Skip to content

The News About the News: American Journalism in Peril

Original price $4.00 - Original price $4.00
Original price
$4.00 - $4.00
Current price $4.00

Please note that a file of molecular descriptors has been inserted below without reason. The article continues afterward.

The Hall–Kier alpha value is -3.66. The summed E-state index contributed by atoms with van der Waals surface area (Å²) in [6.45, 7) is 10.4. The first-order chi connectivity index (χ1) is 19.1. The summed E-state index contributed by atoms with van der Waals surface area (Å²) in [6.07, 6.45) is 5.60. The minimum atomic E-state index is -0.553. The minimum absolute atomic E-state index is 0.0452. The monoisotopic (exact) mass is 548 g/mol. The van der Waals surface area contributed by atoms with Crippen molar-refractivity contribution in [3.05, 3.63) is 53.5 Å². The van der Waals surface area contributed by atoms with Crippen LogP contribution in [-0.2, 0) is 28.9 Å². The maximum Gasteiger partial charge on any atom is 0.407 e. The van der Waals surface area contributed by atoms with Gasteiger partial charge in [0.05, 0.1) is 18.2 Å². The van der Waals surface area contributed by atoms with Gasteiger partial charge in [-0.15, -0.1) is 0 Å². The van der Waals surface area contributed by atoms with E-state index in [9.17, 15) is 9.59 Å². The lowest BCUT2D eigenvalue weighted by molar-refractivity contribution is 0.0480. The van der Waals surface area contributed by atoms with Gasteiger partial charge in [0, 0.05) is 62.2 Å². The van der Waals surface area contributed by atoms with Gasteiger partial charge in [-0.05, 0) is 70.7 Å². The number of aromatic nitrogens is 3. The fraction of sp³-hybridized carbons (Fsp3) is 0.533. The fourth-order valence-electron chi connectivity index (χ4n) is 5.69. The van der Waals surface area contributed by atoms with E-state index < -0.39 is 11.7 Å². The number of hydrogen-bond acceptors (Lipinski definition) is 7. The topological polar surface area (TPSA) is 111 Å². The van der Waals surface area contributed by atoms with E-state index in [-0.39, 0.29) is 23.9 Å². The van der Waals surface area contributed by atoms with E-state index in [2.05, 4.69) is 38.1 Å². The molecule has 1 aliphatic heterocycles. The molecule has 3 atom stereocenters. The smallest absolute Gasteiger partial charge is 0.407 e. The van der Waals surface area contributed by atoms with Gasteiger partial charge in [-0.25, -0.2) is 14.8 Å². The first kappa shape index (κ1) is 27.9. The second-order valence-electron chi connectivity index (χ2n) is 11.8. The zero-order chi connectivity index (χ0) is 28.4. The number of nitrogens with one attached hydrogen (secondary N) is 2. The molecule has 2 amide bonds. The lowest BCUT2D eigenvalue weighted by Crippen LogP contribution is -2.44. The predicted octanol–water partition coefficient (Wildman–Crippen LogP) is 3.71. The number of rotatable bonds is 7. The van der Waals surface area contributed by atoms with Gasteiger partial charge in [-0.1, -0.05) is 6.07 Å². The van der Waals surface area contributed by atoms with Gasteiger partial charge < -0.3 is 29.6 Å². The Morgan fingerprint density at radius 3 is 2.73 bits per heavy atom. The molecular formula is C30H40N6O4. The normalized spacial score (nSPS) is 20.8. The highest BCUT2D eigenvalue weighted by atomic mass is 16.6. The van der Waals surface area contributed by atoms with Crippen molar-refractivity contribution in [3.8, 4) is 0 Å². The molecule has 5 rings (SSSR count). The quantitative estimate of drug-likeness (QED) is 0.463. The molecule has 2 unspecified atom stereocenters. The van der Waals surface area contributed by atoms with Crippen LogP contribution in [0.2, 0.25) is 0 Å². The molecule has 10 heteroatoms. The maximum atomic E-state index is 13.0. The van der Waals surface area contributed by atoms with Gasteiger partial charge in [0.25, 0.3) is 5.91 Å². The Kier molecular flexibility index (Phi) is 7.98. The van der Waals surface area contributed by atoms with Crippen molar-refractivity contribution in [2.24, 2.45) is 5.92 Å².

From two of America's most prominent and accomplished journalists, an impassioned investigation of an endangered species, good journalism. Leonard Downie Jr. and Robert G. Kaiser”both reporters and editors at the Washington Post for nearly four decades”take us inside the American news media to reveal why the journalism we watch and read is so often so bad, and to explain what can be done about it. They demonstrate how the media's preoccupation with celebrities, entertainment, sensationalism and profits can make a mockery of news. They remind us of the value of serious journalism with inside accounts of how great stories were reported and written”a New York Times investigation of Scientology and the IRS, and a Washington Post expos© of police excesses. They recount a tense debate inside their own newsroom about whether to publicize a presidential candidate's long-ago love affair. They also provide surprisingly candid interviews with Dan Rather, Peter Jennings and Tom Brokaw. The authors explain why local television news is so uninformative. They evaluate news on the Internet, noting how unreliable it can be, and why it is so important to the future of the news business. Coverage of the terrorist attacks on America in the fall of 2001 demonstrated that the news media can still do outstanding work, Downie and Kaiser write, but that does not guarantee a bright future for news. Their book makes exceedingly clear why serious, incorruptible, revelatory reporting is crucial to the health of American society if we are to be informed, equipped to make decisions and protected from the abuse of power. And it allows all of us to feel like insiders in one of America's most powerful institutions, the media. Review. There's good news and bad news. That's the inside scoop on the state of journalism from Washington Post editors Leonard Downie Jr. and Robert G. Kaiser, whose book The News About the News sheds light on the changes wrought on the profession during the late 20th century. Using the clear, sharp prose emblematic of their craft, the authors examine the effects of changing business standards, the merger of news and entertainment, and--of course--the Internet explosion on how reporting is produced and consumed. Their verdict is that thoroughly researched, unbiased stories on vital topics not only provide a public service but also will sell papers and commercials. This is, of course, a welcome call to arms for reporters, editors, readers, and viewers to demand higher-quality work from news providers. It's hard to find flaws in their arguments; though they are mildly print-chauvinistic, they recognize the problems of their own medium just as much as radio, TV, and the Web. Readers of The News About the News will find themselves better able to evaluate journalism and, perhaps, to help create a demand for good news. --Rob Lightner